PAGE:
clock menu more-arrow no yes

Filed under:

New ‘Joker’ posters show creepy side of upcoming film

The Todd Phillips and Joaquin Phoenix film may set record. But the numbers are still mixed.

The Todd Phillips and Joaquin Phoenix film may set record. But the numbers are still mixed.
The Todd Philips and Joaquin Phoenix film may set record. But the numbers are still mixed.
Screenshot

Two new official movie posters for “Joker” just dropped, and they’re quite menacing.

What happened: Fandango released the pair of movie posters Thursday. The first one shows star Joaquin Phoenix sporting clown makeup, but it appears as though the paint is dripping. The second poster shows the duality of the Joker character. The text on the second poster reads, “Put on a happy face.”

Box office: Will Todd Phillips’ “Joker” laugh its way into box office history? It’s possible. Early tracking data show that the film will make around $82 million in the domestic box office for the Oct. 4-6 weekend, according to The Hollywood Reporter.

  • However, other experts predict it could earn $77 million. One last prediction suggests the film could earn $87 million.
  • “Venom” currently holds the record for an October debut with a $80.2 million earning last year.

The trouble: “Joker” may not reach its full earning potential because of its R rating, though, according to the Deseret News. Experts agree that a PG-13 rating would help it secure box office records.

  • For one, the film has been criticized for being the wrong film for the moment. Variety reporter Brent Lang wrote that the film could be controversial when it hits theaters because it asks moviegoers to sympathize “with a homicidal loner at a time when America and the rest of the world are plagued by gun violence.”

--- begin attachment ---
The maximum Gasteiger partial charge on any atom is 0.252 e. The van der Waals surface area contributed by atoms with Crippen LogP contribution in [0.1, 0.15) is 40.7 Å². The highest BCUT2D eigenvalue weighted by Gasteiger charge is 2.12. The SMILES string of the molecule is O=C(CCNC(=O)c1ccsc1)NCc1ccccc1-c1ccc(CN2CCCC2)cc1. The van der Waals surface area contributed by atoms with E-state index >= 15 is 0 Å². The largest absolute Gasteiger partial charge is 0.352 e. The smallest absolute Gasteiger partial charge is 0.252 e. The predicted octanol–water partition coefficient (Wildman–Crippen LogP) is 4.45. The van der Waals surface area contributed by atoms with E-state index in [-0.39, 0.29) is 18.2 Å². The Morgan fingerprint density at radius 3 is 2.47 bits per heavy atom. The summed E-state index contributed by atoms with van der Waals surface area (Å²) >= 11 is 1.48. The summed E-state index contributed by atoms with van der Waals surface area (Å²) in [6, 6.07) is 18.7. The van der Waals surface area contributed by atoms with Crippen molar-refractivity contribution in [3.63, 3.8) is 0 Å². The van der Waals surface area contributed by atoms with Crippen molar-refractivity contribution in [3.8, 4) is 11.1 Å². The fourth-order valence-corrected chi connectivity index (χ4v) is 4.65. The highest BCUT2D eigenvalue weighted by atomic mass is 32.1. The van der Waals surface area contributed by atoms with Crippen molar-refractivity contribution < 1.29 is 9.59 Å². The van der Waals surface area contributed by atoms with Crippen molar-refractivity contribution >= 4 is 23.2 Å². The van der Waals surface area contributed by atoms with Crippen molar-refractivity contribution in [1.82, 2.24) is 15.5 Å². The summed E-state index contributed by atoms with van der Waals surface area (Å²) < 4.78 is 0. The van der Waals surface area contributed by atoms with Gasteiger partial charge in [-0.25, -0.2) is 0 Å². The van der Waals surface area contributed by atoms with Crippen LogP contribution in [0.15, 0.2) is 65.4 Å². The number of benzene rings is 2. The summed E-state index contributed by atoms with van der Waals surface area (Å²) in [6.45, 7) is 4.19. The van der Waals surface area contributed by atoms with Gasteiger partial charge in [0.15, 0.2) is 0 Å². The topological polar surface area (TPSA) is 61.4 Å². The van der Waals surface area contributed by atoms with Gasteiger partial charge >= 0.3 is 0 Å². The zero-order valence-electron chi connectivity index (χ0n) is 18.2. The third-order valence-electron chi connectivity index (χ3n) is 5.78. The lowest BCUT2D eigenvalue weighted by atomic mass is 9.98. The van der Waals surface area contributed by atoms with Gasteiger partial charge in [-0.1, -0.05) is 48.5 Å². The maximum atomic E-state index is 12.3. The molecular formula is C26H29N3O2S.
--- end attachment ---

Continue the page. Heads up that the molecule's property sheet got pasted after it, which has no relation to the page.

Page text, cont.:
• “That all but guarantees that ‘Joker’ will be a topic of fierce debate at Toronto ... as critics and audiences grapple over the questions of whether it’s a brilliant piece of art or a danger to society,” according to Variety.
  • Stephanie Zacharek of Time magazine says the film is an example of “the emptiness of our culture.”
  • “But it’s not as if we don’t know how this pathology works: In America, there’s a mass shooting or attempted act of violence by a guy like Arthur practically every other week,” she wrote. “And yet we’re supposed to feel some sympathy for Arthur, the troubled lamb; he just hasn’t had enough love. Before long, he becomes a vigilante folk hero — his first signature act is to kill a trio of annoying Wall Street spuds while riding the subway, which inspires the masses to don clown masks and march enthusiastically around the city with ‘Kill the Rich!’ placards.”